Even with a half-dozen municipal bankruptcies from the past 15 years as a guide, there is no clear precedent to steer expectations among Detroit’s retirees as the Motor City’s bankruptcy filing proceeds. Cate Long, the municipal financing expert for Reuters, reviewed six insolvent cities around the country and found they don’t provide much of a road map.
Despite being less than one thirtieth the size of Detroit, the closest historical example may be Central Falls, Rhode Island. Long notes pensions were targeted immediately by a state-appointed official who oversaw the bankruptcy, and “retirees had no money or time to defend their pensions.” Emergency manager Kevyn Orr and Michigan Gov. Rick Snyder (R) have been unequivocal that some pension cuts are coming. But the numbers underlying their approach to retiree benefits are suspect, and worker advocates say they have not negotiated in good faith and are intentionally undermining retirees’ interests. In Central Falls, where the politics were similar, retirees eventually saw their pensions cut in half.
The case of Stockton, California may also prove relevant to Detroit. In Stockton, financial institutions that are being forced to take losses “appear to have convinced bankruptcy judge Christopher Klein that Stockton pensions should suffer haircuts if bondholders have to.” That case may give the Supreme Court a chance to rule on whether state constitutional protections for retirees, which Michigan has, supersede federal bankruptcy law that strips all creditors of contractual protections. Detroit’s bankruptcy fight is also likely to pit large financial companies against about 30,000 working people and their families.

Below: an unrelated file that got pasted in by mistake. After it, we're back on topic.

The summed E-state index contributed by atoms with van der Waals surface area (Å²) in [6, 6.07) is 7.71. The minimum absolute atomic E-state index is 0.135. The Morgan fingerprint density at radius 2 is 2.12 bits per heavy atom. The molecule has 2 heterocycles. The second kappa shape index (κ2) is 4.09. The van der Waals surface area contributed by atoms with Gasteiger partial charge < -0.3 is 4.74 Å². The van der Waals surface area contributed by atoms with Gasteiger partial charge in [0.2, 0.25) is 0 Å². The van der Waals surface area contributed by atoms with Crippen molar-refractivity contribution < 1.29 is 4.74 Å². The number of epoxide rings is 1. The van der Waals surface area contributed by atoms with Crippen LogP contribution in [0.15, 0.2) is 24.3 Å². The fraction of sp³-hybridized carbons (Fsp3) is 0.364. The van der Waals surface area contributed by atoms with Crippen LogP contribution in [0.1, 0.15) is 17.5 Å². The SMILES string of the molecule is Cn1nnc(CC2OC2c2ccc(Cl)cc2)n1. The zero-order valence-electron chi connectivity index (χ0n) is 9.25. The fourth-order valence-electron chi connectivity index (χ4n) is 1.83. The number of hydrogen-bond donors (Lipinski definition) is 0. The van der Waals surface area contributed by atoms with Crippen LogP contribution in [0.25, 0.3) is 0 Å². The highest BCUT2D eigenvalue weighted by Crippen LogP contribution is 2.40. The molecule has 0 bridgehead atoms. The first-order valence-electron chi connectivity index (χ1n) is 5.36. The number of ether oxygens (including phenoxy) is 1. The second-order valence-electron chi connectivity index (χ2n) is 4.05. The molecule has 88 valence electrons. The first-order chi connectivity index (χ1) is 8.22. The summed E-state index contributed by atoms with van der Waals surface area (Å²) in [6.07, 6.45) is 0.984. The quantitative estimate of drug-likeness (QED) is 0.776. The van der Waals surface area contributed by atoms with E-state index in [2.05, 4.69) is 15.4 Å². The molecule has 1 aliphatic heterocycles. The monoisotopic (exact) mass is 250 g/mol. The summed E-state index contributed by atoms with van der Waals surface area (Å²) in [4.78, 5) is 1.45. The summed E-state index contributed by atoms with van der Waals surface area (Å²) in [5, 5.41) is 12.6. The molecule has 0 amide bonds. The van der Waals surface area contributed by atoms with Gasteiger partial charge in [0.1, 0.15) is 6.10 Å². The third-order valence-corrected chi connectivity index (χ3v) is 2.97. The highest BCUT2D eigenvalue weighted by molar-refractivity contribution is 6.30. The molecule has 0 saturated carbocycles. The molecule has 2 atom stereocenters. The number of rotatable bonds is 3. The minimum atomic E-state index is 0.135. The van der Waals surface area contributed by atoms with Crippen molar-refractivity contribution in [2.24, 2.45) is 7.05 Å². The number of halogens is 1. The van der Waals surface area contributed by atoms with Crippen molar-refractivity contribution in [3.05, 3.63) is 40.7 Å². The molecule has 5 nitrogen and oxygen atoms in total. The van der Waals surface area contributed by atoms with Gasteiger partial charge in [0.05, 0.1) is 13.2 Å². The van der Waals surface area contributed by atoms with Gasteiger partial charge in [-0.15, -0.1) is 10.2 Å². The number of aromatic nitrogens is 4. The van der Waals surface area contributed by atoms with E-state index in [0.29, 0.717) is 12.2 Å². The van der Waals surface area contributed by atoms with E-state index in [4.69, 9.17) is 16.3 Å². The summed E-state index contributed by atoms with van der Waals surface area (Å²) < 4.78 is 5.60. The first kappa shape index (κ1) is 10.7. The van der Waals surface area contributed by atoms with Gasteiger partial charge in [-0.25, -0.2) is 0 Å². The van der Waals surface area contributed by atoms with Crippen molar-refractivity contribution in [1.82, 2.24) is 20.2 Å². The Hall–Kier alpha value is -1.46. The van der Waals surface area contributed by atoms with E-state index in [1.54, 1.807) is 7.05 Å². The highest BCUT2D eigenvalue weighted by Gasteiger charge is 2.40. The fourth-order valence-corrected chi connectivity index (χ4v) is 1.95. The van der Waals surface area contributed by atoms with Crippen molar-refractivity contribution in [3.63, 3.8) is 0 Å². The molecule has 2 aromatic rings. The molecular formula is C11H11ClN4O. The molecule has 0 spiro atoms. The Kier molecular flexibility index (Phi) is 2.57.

On the other end of the similarity spectrum, the town of Vallejo, California ended up increasing its pension payments as it exited bankruptcy. In San Bernardino, California, “the city’s approach to its large pension liabilities is unknown.” Neither case bears much similarity to Detroit’s, but together with others Long examined they show that the bad news for Stockton and Central Falls workers may not mean Detroiters are doomed.
Prichard, Alabama has gone bankrupt twice, first in 1999 and then again in 2009. The 1999 filing showed the city had failed to make payments to pension funds despite deducting the money from worker paychecks. The resolution plan that let the town exit its first bankruptcy included a $16.5 million payment to those funds, but the second filing showed it never made that payment either. The city and its retirees remain in limbo because Prichard has failed to convince a judge it is eligible for bankruptcy.
Jefferson County, Alabama – the largest city bankruptcy in U.S. history, until Detroit took that crown in July – never even listed its pensions among the creditors it couldn’t pay. Pushed to bankruptcy by financial swindles involving some of the world’s biggest banks, the county decided to spare its retirees from the pain of bankruptcy. Long notes that county pensions were funded at about the same levels as Detroit’s fire and police pensions, well above the national average funding level.